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December 3, 2021
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How money was thought. Part 9. Overcome the crisis! |

Last week in this cycle, we looked at how the communists thought about money. Today we will show you how the crisis was fought in the 1930s and how it changed the way people think about money.

The Great Depression

Analyzing the reasons for the crisis that began in 1929 is a topic for another article. For the purposes of this, we will present its origins rather briefly.

The famous Great Depression began in October 1929. It all started with the Wall Street stock market crash. It is worth noting that the US authorities tried to fight the problem using completely different methods than it is currently the case. President Herbert Hoover and his advisers opted for a deflationary policy. Customs duties were also increased by as much as 40 percent. Immigration regulations were tightened on the occasion. In addition, the Grain Stabilization Corporation, founded in the following year, purchased grain from farmers who might have problems selling it. The public works program has started.

This is not the end though. Later in the program, taxes implemented by the government were raised by as much as 40 percent.

John Maynard Keynes (right) and Harry Dexter White at a conference in Bretton Woods

It was all based on state intervention. It was recognized that the role of the state should be greater than had been believed for centuries. It should be able to intervene heavily in the economy to help it recover during a collapse.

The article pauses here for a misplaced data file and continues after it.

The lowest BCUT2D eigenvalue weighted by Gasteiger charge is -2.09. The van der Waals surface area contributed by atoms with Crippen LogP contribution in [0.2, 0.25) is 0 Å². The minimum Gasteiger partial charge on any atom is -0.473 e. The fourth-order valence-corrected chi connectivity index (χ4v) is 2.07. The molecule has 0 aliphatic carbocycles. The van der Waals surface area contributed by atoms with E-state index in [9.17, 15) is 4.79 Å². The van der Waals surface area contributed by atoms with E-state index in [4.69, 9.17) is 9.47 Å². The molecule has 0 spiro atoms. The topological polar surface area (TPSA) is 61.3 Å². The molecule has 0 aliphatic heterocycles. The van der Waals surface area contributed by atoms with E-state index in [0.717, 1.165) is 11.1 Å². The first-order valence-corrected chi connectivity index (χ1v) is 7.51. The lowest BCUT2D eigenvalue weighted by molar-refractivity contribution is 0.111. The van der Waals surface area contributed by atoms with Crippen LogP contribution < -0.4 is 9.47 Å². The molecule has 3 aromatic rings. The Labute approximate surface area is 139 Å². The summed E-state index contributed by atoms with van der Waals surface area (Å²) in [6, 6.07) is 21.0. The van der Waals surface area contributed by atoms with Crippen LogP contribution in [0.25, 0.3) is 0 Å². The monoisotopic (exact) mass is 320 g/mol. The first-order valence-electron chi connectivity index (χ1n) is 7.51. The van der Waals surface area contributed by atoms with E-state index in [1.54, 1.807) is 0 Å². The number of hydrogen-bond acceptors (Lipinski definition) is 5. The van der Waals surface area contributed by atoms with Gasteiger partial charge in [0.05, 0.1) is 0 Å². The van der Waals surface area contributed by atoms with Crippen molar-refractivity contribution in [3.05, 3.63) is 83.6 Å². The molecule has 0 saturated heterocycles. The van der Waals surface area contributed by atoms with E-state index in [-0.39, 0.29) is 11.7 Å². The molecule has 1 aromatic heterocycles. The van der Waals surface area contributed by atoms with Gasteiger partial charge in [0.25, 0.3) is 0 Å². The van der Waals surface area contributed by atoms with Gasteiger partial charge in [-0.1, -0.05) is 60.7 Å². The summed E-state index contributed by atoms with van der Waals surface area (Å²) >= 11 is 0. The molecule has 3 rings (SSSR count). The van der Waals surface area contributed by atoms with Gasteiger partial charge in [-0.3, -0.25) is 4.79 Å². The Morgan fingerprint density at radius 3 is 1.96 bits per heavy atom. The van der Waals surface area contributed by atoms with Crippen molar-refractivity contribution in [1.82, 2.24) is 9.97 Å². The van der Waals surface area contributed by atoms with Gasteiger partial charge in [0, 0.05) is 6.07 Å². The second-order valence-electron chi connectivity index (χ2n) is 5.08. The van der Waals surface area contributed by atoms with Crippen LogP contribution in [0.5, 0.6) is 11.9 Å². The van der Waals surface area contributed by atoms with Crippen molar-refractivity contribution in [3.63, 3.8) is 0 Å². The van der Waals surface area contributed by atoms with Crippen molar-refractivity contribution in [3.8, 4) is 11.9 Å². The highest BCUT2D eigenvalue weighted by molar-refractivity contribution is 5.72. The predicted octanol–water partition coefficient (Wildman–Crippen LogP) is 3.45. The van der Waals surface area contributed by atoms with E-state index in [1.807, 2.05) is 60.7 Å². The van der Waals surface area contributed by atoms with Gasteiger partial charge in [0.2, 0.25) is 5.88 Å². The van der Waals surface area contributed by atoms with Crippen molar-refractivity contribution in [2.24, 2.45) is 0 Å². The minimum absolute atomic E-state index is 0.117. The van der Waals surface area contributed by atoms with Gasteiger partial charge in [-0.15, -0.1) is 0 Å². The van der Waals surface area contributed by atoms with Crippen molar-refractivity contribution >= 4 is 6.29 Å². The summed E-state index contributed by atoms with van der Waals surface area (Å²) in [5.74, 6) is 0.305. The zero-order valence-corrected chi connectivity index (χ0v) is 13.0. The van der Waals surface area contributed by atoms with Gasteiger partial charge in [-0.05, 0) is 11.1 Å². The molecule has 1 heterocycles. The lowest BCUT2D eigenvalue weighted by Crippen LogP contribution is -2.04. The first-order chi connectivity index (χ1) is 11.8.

John was the creator of the concept of interventionism. M. Keynes. It assumed creating market demand through public expenditure, such as public works, social benefits, armaments, subsidies to farmers for reducing production, etc. The problem was that – as in the case of subsidies to food producers for the lack of overproduction or unemployment benefits – the government spent the resources, but it did not increase production. As if that were not enough, the authorities did not recover this money in income taxes. Interventionism was therefore only assumed to increase the deficit.

The politicians liked the idea, which we can see until now: MPs like to vote for social benefits for voters, because they repay them with votes on election day.

Kruszec is just a problem

However, if a country has to run into debt over and over again, this is incompatible with a bullion system in which the circulation of money is dependent on gold resources. There was a reason the 1930s brought an end to the zloty and started countries’ path towards fiat currencies. From then on, public debt became the cover for the currency.

Anyway, the USA consciously began to devalue its currency. In May 1933, the Congress passed the so-called Thomas amendment. This authorized the government to devalue the dollar by 50 percent. Even at this stage, they did not want to artificially reduce the value of money – in this way they only wanted to force citizens to buy… everything and get rid of the currency, which would cause inflation.

Then the Americans, in fact, very frightened, rushed to the shops. Only the madness lasted quite a short time. In response, in the fall, the intention to devalue the dollar was announced, but without giving a limit (i.e. in practice, Congress could devalue the dollar by up to 90%). This time it was enough: US citizens rushed to the stores and provoked inflation.

Finally, on January 21, 1934, the dollar was devalued by as much as 40 percent. The convertibility of the currency into gold was suspended almost simultaneously. Not only that, everyone – both private individuals and banks – had to sell their gold to the state. Subsequently, a law was enacted that limited the ability of US citizens to purchase crushed stone.

However, it still didn’t really help. The situation was “saved” only by the most terrible conflict in the 20th century …


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